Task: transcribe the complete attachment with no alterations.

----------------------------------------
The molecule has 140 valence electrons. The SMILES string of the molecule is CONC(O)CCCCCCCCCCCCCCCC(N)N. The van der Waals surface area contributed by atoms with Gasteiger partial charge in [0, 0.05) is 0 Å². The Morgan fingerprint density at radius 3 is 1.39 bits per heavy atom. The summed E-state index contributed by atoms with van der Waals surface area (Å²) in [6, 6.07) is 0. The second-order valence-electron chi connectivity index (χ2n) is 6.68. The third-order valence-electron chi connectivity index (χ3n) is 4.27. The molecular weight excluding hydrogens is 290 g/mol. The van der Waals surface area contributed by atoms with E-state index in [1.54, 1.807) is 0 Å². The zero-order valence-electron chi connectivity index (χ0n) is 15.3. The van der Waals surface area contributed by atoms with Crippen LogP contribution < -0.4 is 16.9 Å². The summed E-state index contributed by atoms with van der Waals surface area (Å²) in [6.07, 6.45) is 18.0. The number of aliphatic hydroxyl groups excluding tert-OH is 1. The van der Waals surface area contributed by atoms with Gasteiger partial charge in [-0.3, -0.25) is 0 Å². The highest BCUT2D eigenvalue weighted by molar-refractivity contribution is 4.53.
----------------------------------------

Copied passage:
The molecule has 140 valence electrons. The SMILES string of the molecule is CONC(O)CCCCCCCCCCCCCCCC(N)N. The van der Waals surface area contributed by atoms with Gasteiger partial charge in [0, 0.05) is 0 Å². The Morgan fingerprint density at radius 3 is 1.39 bits per heavy atom. The summed E-state index contributed by atoms with van der Waals surface area (Å²) in [6, 6.07) is 0. The second-order valence-electron chi connectivity index (χ2n) is 6.68. The third-order valence-electron chi connectivity index (χ3n) is 4.27. The molecular weight excluding hydrogens is 290 g/mol. The van der Waals surface area contributed by atoms with E-state index in [1.54, 1.807) is 0 Å². The zero-order valence-electron chi connectivity index (χ0n) is 15.3. The van der Waals surface area contributed by atoms with Crippen LogP contribution < -0.4 is 16.9 Å². The summed E-state index contributed by atoms with van der Waals surface area (Å²) in [6.07, 6.45) is 18.0. The number of aliphatic hydroxyl groups excluding tert-OH is 1. The van der Waals surface area contributed by atoms with Gasteiger partial charge in [-0.3, -0.25) is 0 Å². The highest BCUT2D eigenvalue weighted by molar-refractivity contribution is 4.53.